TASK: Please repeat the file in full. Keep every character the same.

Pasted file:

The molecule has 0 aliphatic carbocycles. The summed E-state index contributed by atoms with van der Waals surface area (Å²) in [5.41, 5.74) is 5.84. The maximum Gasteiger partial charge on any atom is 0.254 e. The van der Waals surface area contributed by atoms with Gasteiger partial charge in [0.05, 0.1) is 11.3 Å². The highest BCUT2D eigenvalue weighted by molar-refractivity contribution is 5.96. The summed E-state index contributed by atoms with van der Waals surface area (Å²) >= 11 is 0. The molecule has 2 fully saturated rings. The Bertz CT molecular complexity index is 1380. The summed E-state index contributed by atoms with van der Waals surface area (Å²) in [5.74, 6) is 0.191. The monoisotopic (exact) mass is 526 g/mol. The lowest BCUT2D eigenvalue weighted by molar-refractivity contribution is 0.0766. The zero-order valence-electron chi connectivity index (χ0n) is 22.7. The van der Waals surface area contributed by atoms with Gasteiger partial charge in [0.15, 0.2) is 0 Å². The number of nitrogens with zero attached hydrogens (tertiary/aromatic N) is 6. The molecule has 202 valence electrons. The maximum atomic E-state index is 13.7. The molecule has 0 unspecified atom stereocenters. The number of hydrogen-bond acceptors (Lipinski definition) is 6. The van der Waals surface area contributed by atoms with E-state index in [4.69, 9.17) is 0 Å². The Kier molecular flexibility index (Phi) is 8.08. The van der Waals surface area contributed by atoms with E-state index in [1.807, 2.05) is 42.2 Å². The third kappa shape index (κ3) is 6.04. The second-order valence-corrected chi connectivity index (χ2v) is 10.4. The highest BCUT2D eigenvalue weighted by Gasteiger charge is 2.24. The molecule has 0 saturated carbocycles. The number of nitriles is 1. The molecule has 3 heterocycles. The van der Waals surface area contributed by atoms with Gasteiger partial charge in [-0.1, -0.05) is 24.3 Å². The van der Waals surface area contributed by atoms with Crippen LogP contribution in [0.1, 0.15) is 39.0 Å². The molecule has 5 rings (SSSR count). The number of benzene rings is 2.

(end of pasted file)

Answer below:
The molecule has 0 aliphatic carbocycles. The summed E-state index contributed by atoms with van der Waals surface area (Å²) in [5.41, 5.74) is 5.84. The maximum Gasteiger partial charge on any atom is 0.254 e. The van der Waals surface area contributed by atoms with Gasteiger partial charge in [0.05, 0.1) is 11.3 Å². The highest BCUT2D eigenvalue weighted by molar-refractivity contribution is 5.96. The summed E-state index contributed by atoms with van der Waals surface area (Å²) >= 11 is 0. The molecule has 2 fully saturated rings. The Bertz CT molecular complexity index is 1380. The summed E-state index contributed by atoms with van der Waals surface area (Å²) in [5.74, 6) is 0.191. The monoisotopic (exact) mass is 526 g/mol. The lowest BCUT2D eigenvalue weighted by molar-refractivity contribution is 0.0766. The zero-order valence-electron chi connectivity index (χ0n) is 22.7. The van der Waals surface area contributed by atoms with Gasteiger partial charge in [0.15, 0.2) is 0 Å². The number of nitrogens with zero attached hydrogens (tertiary/aromatic N) is 6. The molecule has 202 valence electrons. The maximum atomic E-state index is 13.7. The molecule has 0 unspecified atom stereocenters. The number of hydrogen-bond acceptors (Lipinski definition) is 6. The van der Waals surface area contributed by atoms with E-state index in [4.69, 9.17) is 0 Å². The Kier molecular flexibility index (Phi) is 8.08. The van der Waals surface area contributed by atoms with E-state index in [1.807, 2.05) is 42.2 Å². The third kappa shape index (κ3) is 6.04. The second-order valence-corrected chi connectivity index (χ2v) is 10.4. The highest BCUT2D eigenvalue weighted by Gasteiger charge is 2.24. The molecule has 0 saturated carbocycles. The number of nitriles is 1. The molecule has 3 heterocycles. The van der Waals surface area contributed by atoms with Gasteiger partial charge in [-0.1, -0.05) is 24.3 Å². The van der Waals surface area contributed by atoms with Crippen LogP contribution in [0.1, 0.15) is 39.0 Å². The molecule has 5 rings (SSSR count). The number of benzene rings is 2.